Texas House leaders said Monday they can cut taxes by more than the $4 billion initially proposed by their Senate counterparts, upping the ante for the high-profile issue despite other looming big-ticket state needs.
“We really believe that we ought to be able to do more than $4 billion in tax cuts here in the House,” Ways and Means Committee Chairman Dennis Bonnen, R-Angleton, said. “We don’t have a number at this point. We just know that we can do better than that.”
Asked about exceeding $4 billion in tax cuts for homeowners and businesses combined, House Speaker Joe Straus, R-San Antonio, said, “We’re on the same page.”
It is the closest House leaders have come to identifying a specific tax cut figure they are contemplating.
Straus, Gov. Greg Abbott and Lt. Gov. Dan Patrick previously had declared tax relief a priority for this legislative session, with Abbott saying he will not sign a budget that does not include tax cuts for business.
Some were surprised by the House leaders’ pronouncement.
“Any kind of tax relief needs to be sustainable,” said Rep. Lyle Larson, R-San Antonio. “I don’t think anybody wants to pass a tax cut and then retreat in the subsequent (legislative) session.”
Rep. Jessica Farrar, D-Houston, said a higher priority should be placed on public education, still struggling after massive cuts in 2011 that have been only partly restored.
“I think we have got to look at our priorities and make sure that we can take care of tomorrow’s workforce,” she said.
Flanked by a dozen Republican senators, Lt. Gov. Dan Patrick on Tuesday announced a slate of legislation he said would provide lasting tax relief to businesses and homeowners in Texas.
“At the end of the day, the Texas economy stays strong if people have more money in their pocket, if businesses have more money to create jobs,” said Patrick, a Republican.
Patrick said three recently filed bills — Senate Bills 1, 7 and 8 — would deliver a combined $4.6 billion break from the state’s property and business taxes.
About $2.5 billion of that total would go toward increasing homestead exemptions from school property taxes. Currently set at $15,000, they would instead be 25 percent of the median home market value in the state. In 2016, when the median home market value is projected to be $134,500, that could mean as much as a $33,625 exemption.
Another $1.5 billion would stem from reducing the state’s franchise tax on businesses by 15 percent.
But there are signs that it may encounter opposition from within Patrick’s own party.
“We have got to deal with the major problems of this state before we commit to tax cuts,” state Sen. Kevin Eltife, R-Tyler, said in an interview after the announcement. “We have some big ticket items that we can actually resolve this session. I think those needs come first.”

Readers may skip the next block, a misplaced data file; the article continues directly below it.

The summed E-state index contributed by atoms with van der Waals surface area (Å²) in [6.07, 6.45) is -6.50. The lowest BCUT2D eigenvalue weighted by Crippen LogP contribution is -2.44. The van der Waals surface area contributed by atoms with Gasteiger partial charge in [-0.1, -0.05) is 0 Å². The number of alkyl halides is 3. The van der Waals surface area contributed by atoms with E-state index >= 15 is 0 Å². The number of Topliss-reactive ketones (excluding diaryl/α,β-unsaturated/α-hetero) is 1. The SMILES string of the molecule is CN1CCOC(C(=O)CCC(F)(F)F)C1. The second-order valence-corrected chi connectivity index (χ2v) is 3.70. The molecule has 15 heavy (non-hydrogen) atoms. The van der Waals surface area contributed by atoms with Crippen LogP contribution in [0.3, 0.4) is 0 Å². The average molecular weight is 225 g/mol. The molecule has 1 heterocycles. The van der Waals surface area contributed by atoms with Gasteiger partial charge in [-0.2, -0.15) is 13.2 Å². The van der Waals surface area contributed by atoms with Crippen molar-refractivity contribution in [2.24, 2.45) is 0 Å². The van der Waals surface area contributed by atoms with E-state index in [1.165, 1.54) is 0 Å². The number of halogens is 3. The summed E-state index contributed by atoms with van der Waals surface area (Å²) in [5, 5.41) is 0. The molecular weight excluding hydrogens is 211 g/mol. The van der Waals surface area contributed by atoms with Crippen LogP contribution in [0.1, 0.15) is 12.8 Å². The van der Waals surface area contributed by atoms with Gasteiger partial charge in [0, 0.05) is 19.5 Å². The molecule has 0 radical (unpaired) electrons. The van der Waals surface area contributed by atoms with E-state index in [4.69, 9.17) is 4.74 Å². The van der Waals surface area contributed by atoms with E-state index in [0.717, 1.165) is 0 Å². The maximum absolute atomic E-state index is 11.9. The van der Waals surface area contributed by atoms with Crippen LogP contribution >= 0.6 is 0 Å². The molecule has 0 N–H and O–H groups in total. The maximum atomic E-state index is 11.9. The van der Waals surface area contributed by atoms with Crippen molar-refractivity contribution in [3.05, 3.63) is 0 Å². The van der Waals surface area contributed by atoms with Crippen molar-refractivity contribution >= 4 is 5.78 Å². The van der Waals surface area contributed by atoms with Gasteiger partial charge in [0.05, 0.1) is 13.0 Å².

Eltife said he wanted to see a long-range plan to fix the significant shortfalls in state-funded pensions and deferred maintenance on state facilities.
“I think it’s the cart before the horse. We need to go through the budget process and make sure we have those needs addressed in our budget before we commit to cutting $4 billion a year in revenue out of the state budget,” he said. “It might work down the road, but I want to see a plan of action for the needs of this state before I commit to cutting taxes.”
Silly Sen. Eltife, and Reps. Larson and Farrar. Tax cuts are the only real need we have. Weren’t you paying attention to the 2014 campaign?
Besides, we all know nothing like this could ever happen here.
Republican governors meeting in Washington last weekend said financial conditions in their states have deteriorated so much that they must raise taxes, even if it means crossing their own party.
In the face of a historical antipathy deepened by the tea party movement, chief executives in Alabama, Nevada and Michigan among other states are proposing increases this year to address shortfalls or to spend more on faltering schools and infrastructure. They advocate higher levies on businesses, tobacco, alcohol and gasoline, in some cases casting the increases as user fees.
The governors are at a crossroads. They are choosing between the path of Gov. Sam Brownback in Kansas, who has refused to change course even after tax cuts provoked furious opposition, and that of Alabama’s Robert Bentley, who has said the state’s perennially precarious budget has reached the breaking point.
“I don’t want to raise taxes, but I also know that we need to pay our debts,” Bentley said. “We don’t have any choice.”